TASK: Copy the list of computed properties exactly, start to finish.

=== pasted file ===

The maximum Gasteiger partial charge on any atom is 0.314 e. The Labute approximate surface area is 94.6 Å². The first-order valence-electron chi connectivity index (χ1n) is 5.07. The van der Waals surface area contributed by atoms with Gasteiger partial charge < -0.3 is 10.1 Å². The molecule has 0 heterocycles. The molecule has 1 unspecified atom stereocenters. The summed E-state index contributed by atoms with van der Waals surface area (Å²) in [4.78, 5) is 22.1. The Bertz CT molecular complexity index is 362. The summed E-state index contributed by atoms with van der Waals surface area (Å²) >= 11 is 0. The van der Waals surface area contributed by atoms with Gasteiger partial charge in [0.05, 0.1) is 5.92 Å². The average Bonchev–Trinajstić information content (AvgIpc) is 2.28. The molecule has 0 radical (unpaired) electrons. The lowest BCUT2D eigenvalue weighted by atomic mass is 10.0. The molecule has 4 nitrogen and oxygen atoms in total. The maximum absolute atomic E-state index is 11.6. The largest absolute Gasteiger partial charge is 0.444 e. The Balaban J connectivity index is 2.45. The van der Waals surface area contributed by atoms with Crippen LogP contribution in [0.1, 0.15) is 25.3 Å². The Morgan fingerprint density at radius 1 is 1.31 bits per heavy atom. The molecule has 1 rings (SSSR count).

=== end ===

The maximum Gasteiger partial charge on any atom is 0.314 e. The Labute approximate surface area is 94.6 Å². The first-order valence-electron chi connectivity index (χ1n) is 5.07. The van der Waals surface area contributed by atoms with Gasteiger partial charge < -0.3 is 10.1 Å². The molecule has 0 heterocycles. The molecule has 1 unspecified atom stereocenters. The summed E-state index contributed by atoms with van der Waals surface area (Å²) in [4.78, 5) is 22.1. The Bertz CT molecular complexity index is 362. The summed E-state index contributed by atoms with van der Waals surface area (Å²) >= 11 is 0. The van der Waals surface area contributed by atoms with Gasteiger partial charge in [0.05, 0.1) is 5.92 Å². The average Bonchev–Trinajstić information content (AvgIpc) is 2.28. The molecule has 0 radical (unpaired) electrons. The lowest BCUT2D eigenvalue weighted by atomic mass is 10.0. The molecule has 4 nitrogen and oxygen atoms in total. The maximum absolute atomic E-state index is 11.6. The largest absolute Gasteiger partial charge is 0.444 e. The Balaban J connectivity index is 2.45. The van der Waals surface area contributed by atoms with Crippen LogP contribution in [0.1, 0.15) is 25.3 Å². The Morgan fingerprint density at radius 1 is 1.31 bits per heavy atom. The molecule has 1 rings (SSSR count).